Appropriately enough, I’ve just finished Louis de Bernières’ Birds Without Wings while here in Turkey. And I have to say that it is quite simply one of the most breathtaking and moving novels I’ve ever read.
It’s crafted on an epic scale (600+ pages), and has a fascinating dual focus:
- at the MICRO level, we get to know and love the many and varied inhabitants of Eskibahçe, a small fictitious town near the Aegean coast (placed not far from Telmessos, now called Fethiye)
- at the MACRO level, we follow the determined but bumpy path of Mustafa Kemal, as he forges the modern Turkey out of the embers of the defunct Ottoman Empire, becoming the father of the new nation, Atatürk.
The reasons for this parallel tale quickly become clear. The geopolitical machinations of the many nation states in the run up, course of and then aftermath of the 1st World War had a profound and tragic impact on the ordinary citizens of towns all over Turkey. Without this big picture, an understanding and sympathy for these individuals would be impossible. And the realities were brutal. For throughout first quarter of the 20th Century, this region faced appalling atrocities, ethnic hatreds and population dislocation. And the consequences are still being felt across the region.
De Bernières has sought to personalise all this – to depict the tragedies with human faces, something that fiction and/or social history can do far better than dull and lifeless statistics. Eskibahçe is a beguiling creation in which Greeks, Armenians and Turks live side by side as fellow Ottomans, almost despite their religious differences. The Christians and Muslims in the town would almost jokingly refer to one another as infidels – and there was mutual interdependence – even though of course the Ottoman Empire was explicitly a Muslim entity and non-Muslims were 2nd class citizens. But when Atatürk agreed with Greece on a massive population exchange in 1923, the impact was devastating. 1000s of Turkish speaking ethnic Greeks ended up being marched out, while 1000s of Greek speaking Turks were pushed back to Turkey. This was the final stage after years of terrible atrocities.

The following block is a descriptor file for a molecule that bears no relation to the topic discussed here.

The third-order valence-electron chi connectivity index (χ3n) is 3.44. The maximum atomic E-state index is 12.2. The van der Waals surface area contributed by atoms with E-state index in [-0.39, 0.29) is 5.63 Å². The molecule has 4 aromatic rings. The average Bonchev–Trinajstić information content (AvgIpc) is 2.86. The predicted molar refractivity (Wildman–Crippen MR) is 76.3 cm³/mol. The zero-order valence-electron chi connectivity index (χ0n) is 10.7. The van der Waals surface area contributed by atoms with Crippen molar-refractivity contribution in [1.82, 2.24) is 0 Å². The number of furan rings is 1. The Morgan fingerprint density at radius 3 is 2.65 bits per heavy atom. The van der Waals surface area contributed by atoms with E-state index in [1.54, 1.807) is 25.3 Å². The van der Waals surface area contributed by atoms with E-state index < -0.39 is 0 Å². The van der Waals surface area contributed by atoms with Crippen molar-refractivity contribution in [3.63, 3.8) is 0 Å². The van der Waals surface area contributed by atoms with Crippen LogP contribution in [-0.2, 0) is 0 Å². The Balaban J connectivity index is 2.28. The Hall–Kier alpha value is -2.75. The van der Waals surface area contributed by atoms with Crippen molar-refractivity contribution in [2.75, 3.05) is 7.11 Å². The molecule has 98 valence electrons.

No one came out smelling of roses. Christians and Muslims equally behaved appallingly, thus fuelling the hatred and lust for revenge. But having chatted with Turkish friends who’ve read the book, they seem to agree that de Bernières is scrupulously fair. There are sympathetic characters on all sides, as well as the inevitable venal and hateful individuals. De Bernières has a great gift of describing military realities – he did it powerfully in Captain Corelli’s Mandolin (a book linked to this one by a handful of overlapping characters). And in my view, he does it even more poignantly in this book. The descriptions of the horrors of Gallipoli are unforgettable without being gratuitous.
So as one or two reviews have stated, this really is amasterpiece. For not only has he managed to condense and articulate a huge swathe of historical research and details (I learned loads), but he has done so in the course of a brilliantly told narrative. It was a book that I never wanted to end – which to my mind is the best praise you can give to any book.